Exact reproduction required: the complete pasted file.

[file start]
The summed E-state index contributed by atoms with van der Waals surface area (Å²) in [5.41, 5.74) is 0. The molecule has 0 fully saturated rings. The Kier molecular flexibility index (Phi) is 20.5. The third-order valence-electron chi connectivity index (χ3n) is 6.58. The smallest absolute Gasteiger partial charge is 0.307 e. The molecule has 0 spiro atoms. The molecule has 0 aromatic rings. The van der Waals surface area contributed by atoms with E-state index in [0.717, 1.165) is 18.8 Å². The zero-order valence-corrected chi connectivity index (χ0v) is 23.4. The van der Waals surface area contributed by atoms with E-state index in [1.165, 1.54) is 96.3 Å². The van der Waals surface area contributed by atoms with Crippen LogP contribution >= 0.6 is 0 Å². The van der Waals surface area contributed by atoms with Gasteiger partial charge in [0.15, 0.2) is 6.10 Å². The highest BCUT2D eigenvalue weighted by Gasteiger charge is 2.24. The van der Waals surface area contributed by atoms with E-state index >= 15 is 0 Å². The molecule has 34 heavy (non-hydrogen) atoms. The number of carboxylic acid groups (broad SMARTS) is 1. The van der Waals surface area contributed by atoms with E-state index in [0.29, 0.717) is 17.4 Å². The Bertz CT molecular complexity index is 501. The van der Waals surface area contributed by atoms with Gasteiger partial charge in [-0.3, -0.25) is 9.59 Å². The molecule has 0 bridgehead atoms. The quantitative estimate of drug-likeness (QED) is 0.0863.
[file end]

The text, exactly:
The summed E-state index contributed by atoms with van der Waals surface area (Å²) in [5.41, 5.74) is 0. The molecule has 0 fully saturated rings. The Kier molecular flexibility index (Phi) is 20.5. The third-order valence-electron chi connectivity index (χ3n) is 6.58. The smallest absolute Gasteiger partial charge is 0.307 e. The molecule has 0 spiro atoms. The molecule has 0 aromatic rings. The van der Waals surface area contributed by atoms with E-state index in [0.717, 1.165) is 18.8 Å². The zero-order valence-corrected chi connectivity index (χ0v) is 23.4. The van der Waals surface area contributed by atoms with E-state index in [1.165, 1.54) is 96.3 Å². The van der Waals surface area contributed by atoms with Crippen LogP contribution >= 0.6 is 0 Å². The van der Waals surface area contributed by atoms with Gasteiger partial charge in [0.15, 0.2) is 6.10 Å². The highest BCUT2D eigenvalue weighted by Gasteiger charge is 2.24. The van der Waals surface area contributed by atoms with E-state index >= 15 is 0 Å². The molecule has 34 heavy (non-hydrogen) atoms. The number of carboxylic acid groups (broad SMARTS) is 1. The van der Waals surface area contributed by atoms with E-state index in [0.29, 0.717) is 17.4 Å². The Bertz CT molecular complexity index is 501. The van der Waals surface area contributed by atoms with Gasteiger partial charge in [-0.3, -0.25) is 9.59 Å². The molecule has 0 bridgehead atoms. The quantitative estimate of drug-likeness (QED) is 0.0863.